Blackleach Jesup married, 3rd, about the year 1798, Mrs. Mary Sturges,  widow of Thaddeus Sturges, of Ridgefield, Conn., born 1 Sept. 1744. She was the daughter of Deacon Nathan Comstock, of Wilton, and sister of Major Samuel Comstock, of the Revolutionary army. It was not long before this marriage, or soon after it, that he removed from Wilton to the adjoining state of New York. The latter years of her life were spent at the house of her son, Strong Sturges, 47 Rutgers Street, New York City, where she died after a short illness, 9 March, 1831, aged 87 years and six months.
 Family Bible of Benjamin Jesup, of Schodack, N.Y.
 Statement of a great-grandson, Richard Dunning, of North Wilton.
 So named in the inventory of his father's estate. In Norwalk Records wrongly called "Harris's Ridge."
 Mrs. Isaac Sterling.
 Land Records, Dutchess Co. N.Y.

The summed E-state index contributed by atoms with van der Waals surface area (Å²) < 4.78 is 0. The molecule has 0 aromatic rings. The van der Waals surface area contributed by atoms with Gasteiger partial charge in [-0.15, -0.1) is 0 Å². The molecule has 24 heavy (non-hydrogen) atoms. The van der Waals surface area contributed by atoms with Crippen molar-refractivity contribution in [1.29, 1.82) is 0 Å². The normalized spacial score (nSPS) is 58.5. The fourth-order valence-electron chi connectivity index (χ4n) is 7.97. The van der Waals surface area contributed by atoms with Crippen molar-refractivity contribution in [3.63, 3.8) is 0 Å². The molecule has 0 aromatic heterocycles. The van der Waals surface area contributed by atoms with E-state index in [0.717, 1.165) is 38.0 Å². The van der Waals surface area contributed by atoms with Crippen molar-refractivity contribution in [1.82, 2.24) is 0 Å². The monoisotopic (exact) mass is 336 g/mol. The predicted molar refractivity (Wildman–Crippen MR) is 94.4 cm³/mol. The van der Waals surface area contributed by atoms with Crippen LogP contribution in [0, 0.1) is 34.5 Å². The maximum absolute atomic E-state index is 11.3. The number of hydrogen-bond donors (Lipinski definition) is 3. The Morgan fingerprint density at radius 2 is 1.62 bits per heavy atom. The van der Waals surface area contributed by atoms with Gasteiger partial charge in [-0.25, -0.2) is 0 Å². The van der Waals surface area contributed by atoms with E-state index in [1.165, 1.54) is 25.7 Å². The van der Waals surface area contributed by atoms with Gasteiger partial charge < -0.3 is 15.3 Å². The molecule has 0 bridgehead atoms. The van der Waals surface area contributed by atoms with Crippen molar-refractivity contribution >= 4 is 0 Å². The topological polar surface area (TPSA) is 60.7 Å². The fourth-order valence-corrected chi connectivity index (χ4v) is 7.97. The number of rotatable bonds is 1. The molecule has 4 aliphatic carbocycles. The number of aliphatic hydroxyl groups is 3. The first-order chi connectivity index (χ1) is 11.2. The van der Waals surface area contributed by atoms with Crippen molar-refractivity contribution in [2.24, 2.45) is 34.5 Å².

Land Records, Rensselaer Col, N.Y.
 Another family record says: b. 16 Feb.; d. 13 April
 In the Wilton Church Records, the name is "Edward."
 Another Record says 9 May.
 Another record says 31 Jan
 Another record says 21 May, 1790
 She married her first husband in April 1762, by whom she had six children: Anna Sturges ( Mrs. Judge Watts, of Carmel, N.Y.); Mary Sturges (Mrs. Eben. of Palmer, of Patterson); Laura Sturges (Mrs. Faraday, of Troy); Sally Sturges, who never married, and died at the house of her brother-in-law, Mr. Palmer; William Sturges, who lived in North Salem, and died there, in 1859; and Strong Sturges, who lived in New York city, and died there, of cholera, in 1832 and whose children now (1883) reside in Brooklyn and the State of Wisconsin.
If you are a descendant of Blackleach Jesup, have information different, or in addition to what's shown above (birth information, baptistery info, marriage bonds/certificates, wills, obituaries, deeds, court records, etc..) please forward to Joe Crouch and I will edit and or add it to this site.